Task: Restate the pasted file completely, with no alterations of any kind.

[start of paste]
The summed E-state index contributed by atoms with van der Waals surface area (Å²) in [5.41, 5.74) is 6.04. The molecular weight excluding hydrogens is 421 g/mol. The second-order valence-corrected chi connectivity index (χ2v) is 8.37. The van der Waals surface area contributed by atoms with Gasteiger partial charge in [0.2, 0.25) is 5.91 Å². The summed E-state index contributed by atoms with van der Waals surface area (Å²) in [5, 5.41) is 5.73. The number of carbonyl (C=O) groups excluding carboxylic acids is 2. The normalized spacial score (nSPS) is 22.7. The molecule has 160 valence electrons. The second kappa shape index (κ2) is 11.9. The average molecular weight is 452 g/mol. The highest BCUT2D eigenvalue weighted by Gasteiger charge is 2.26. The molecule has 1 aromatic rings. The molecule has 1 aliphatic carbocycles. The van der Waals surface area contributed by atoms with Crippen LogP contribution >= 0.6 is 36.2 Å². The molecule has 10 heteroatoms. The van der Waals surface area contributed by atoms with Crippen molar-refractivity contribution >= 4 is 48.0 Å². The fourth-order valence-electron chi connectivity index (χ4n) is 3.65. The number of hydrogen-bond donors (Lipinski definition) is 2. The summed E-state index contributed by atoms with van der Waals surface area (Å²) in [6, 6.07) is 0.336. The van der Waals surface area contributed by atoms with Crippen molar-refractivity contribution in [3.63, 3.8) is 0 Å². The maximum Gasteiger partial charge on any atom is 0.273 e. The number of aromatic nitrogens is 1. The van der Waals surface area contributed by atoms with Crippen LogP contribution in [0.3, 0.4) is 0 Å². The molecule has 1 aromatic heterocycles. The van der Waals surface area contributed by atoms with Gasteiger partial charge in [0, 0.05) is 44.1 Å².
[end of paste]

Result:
The summed E-state index contributed by atoms with van der Waals surface area (Å²) in [5.41, 5.74) is 6.04. The molecular weight excluding hydrogens is 421 g/mol. The second-order valence-corrected chi connectivity index (χ2v) is 8.37. The van der Waals surface area contributed by atoms with Gasteiger partial charge in [0.2, 0.25) is 5.91 Å². The summed E-state index contributed by atoms with van der Waals surface area (Å²) in [5, 5.41) is 5.73. The number of carbonyl (C=O) groups excluding carboxylic acids is 2. The normalized spacial score (nSPS) is 22.7. The molecule has 160 valence electrons. The second kappa shape index (κ2) is 11.9. The average molecular weight is 452 g/mol. The highest BCUT2D eigenvalue weighted by Gasteiger charge is 2.26. The molecule has 1 aromatic rings. The molecule has 1 aliphatic carbocycles. The van der Waals surface area contributed by atoms with Crippen LogP contribution >= 0.6 is 36.2 Å². The molecule has 10 heteroatoms. The van der Waals surface area contributed by atoms with Crippen molar-refractivity contribution >= 4 is 48.0 Å². The fourth-order valence-electron chi connectivity index (χ4n) is 3.65. The number of hydrogen-bond donors (Lipinski definition) is 2. The summed E-state index contributed by atoms with van der Waals surface area (Å²) in [6, 6.07) is 0.336. The van der Waals surface area contributed by atoms with Crippen molar-refractivity contribution in [3.63, 3.8) is 0 Å². The maximum Gasteiger partial charge on any atom is 0.273 e. The number of aromatic nitrogens is 1. The van der Waals surface area contributed by atoms with Crippen LogP contribution in [0.3, 0.4) is 0 Å². The molecule has 1 aromatic heterocycles. The van der Waals surface area contributed by atoms with Gasteiger partial charge in [0, 0.05) is 44.1 Å².